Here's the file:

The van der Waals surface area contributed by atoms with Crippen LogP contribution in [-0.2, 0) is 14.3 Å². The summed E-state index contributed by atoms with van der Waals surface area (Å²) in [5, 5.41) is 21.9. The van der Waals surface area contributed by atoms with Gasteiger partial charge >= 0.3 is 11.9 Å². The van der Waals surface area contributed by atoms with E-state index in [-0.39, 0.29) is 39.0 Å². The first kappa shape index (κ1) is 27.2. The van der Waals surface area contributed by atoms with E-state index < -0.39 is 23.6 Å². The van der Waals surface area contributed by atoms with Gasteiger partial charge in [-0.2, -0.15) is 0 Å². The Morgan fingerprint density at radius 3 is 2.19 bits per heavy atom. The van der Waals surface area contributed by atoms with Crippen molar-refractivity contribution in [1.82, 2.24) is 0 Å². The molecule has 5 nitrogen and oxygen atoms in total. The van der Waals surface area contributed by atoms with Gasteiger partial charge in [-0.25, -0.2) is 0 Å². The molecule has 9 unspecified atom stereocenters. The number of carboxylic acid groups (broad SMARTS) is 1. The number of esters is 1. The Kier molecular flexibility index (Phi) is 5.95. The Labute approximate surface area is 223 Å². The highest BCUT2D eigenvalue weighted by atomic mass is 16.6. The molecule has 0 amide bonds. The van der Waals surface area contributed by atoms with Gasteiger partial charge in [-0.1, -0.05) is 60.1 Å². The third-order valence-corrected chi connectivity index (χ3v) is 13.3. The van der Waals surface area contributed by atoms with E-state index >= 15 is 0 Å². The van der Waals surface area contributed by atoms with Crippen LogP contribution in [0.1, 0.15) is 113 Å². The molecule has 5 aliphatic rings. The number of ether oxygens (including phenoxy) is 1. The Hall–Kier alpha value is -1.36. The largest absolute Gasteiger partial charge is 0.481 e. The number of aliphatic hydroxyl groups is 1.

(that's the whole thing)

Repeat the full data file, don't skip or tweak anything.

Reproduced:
The van der Waals surface area contributed by atoms with Crippen LogP contribution in [-0.2, 0) is 14.3 Å². The summed E-state index contributed by atoms with van der Waals surface area (Å²) in [5, 5.41) is 21.9. The van der Waals surface area contributed by atoms with Gasteiger partial charge >= 0.3 is 11.9 Å². The van der Waals surface area contributed by atoms with E-state index in [-0.39, 0.29) is 39.0 Å². The first kappa shape index (κ1) is 27.2. The van der Waals surface area contributed by atoms with E-state index < -0.39 is 23.6 Å². The van der Waals surface area contributed by atoms with Gasteiger partial charge in [-0.2, -0.15) is 0 Å². The Morgan fingerprint density at radius 3 is 2.19 bits per heavy atom. The van der Waals surface area contributed by atoms with Crippen molar-refractivity contribution in [1.82, 2.24) is 0 Å². The molecule has 5 nitrogen and oxygen atoms in total. The van der Waals surface area contributed by atoms with Gasteiger partial charge in [-0.25, -0.2) is 0 Å². The molecule has 9 unspecified atom stereocenters. The number of carboxylic acid groups (broad SMARTS) is 1. The number of esters is 1. The Kier molecular flexibility index (Phi) is 5.95. The Labute approximate surface area is 223 Å². The highest BCUT2D eigenvalue weighted by atomic mass is 16.6. The molecule has 0 amide bonds. The van der Waals surface area contributed by atoms with Gasteiger partial charge in [-0.1, -0.05) is 60.1 Å². The third-order valence-corrected chi connectivity index (χ3v) is 13.3. The van der Waals surface area contributed by atoms with E-state index >= 15 is 0 Å². The van der Waals surface area contributed by atoms with Crippen LogP contribution in [0.1, 0.15) is 113 Å². The molecule has 5 aliphatic rings. The number of ether oxygens (including phenoxy) is 1. The Hall–Kier alpha value is -1.36. The largest absolute Gasteiger partial charge is 0.481 e. The number of aliphatic hydroxyl groups is 1.